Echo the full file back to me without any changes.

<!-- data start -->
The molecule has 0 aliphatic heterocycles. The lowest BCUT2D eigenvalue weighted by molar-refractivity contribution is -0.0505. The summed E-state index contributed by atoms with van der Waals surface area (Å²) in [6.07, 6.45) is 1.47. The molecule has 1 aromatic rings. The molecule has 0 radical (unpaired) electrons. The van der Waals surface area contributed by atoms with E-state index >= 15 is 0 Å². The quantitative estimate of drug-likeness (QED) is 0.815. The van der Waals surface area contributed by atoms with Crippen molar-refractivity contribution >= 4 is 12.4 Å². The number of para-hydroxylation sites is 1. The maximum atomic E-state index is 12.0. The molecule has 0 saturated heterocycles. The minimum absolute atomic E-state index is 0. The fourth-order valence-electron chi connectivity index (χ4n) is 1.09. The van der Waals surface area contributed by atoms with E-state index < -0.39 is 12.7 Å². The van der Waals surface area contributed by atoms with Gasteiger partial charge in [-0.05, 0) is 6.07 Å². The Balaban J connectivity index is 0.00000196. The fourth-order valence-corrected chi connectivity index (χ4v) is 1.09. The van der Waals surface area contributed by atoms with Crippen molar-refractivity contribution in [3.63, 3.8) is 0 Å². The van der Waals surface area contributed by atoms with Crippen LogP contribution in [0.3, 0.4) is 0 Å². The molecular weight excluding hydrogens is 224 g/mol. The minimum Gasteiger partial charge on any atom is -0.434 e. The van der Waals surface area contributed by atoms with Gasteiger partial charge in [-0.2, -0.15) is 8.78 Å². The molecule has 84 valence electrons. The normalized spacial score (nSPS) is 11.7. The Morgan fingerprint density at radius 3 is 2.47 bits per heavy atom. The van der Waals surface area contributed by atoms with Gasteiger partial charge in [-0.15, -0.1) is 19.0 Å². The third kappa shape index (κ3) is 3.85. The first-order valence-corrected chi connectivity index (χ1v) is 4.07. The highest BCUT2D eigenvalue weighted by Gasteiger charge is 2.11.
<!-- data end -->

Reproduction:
The molecule has 0 aliphatic heterocycles. The lowest BCUT2D eigenvalue weighted by molar-refractivity contribution is -0.0505. The summed E-state index contributed by atoms with van der Waals surface area (Å²) in [6.07, 6.45) is 1.47. The molecule has 1 aromatic rings. The molecule has 0 radical (unpaired) electrons. The van der Waals surface area contributed by atoms with E-state index >= 15 is 0 Å². The quantitative estimate of drug-likeness (QED) is 0.815. The van der Waals surface area contributed by atoms with Crippen molar-refractivity contribution >= 4 is 12.4 Å². The number of para-hydroxylation sites is 1. The maximum atomic E-state index is 12.0. The molecule has 0 saturated heterocycles. The minimum absolute atomic E-state index is 0. The fourth-order valence-electron chi connectivity index (χ4n) is 1.09. The van der Waals surface area contributed by atoms with E-state index < -0.39 is 12.7 Å². The van der Waals surface area contributed by atoms with Gasteiger partial charge in [-0.05, 0) is 6.07 Å². The Balaban J connectivity index is 0.00000196. The fourth-order valence-corrected chi connectivity index (χ4v) is 1.09. The van der Waals surface area contributed by atoms with Crippen molar-refractivity contribution in [3.63, 3.8) is 0 Å². The van der Waals surface area contributed by atoms with Crippen LogP contribution in [0.3, 0.4) is 0 Å². The molecular weight excluding hydrogens is 224 g/mol. The minimum Gasteiger partial charge on any atom is -0.434 e. The van der Waals surface area contributed by atoms with Gasteiger partial charge in [-0.2, -0.15) is 8.78 Å². The molecule has 84 valence electrons. The normalized spacial score (nSPS) is 11.7. The Morgan fingerprint density at radius 3 is 2.47 bits per heavy atom. The van der Waals surface area contributed by atoms with Gasteiger partial charge in [-0.15, -0.1) is 19.0 Å². The third kappa shape index (κ3) is 3.85. The first-order valence-corrected chi connectivity index (χ1v) is 4.07. The highest BCUT2D eigenvalue weighted by Gasteiger charge is 2.11.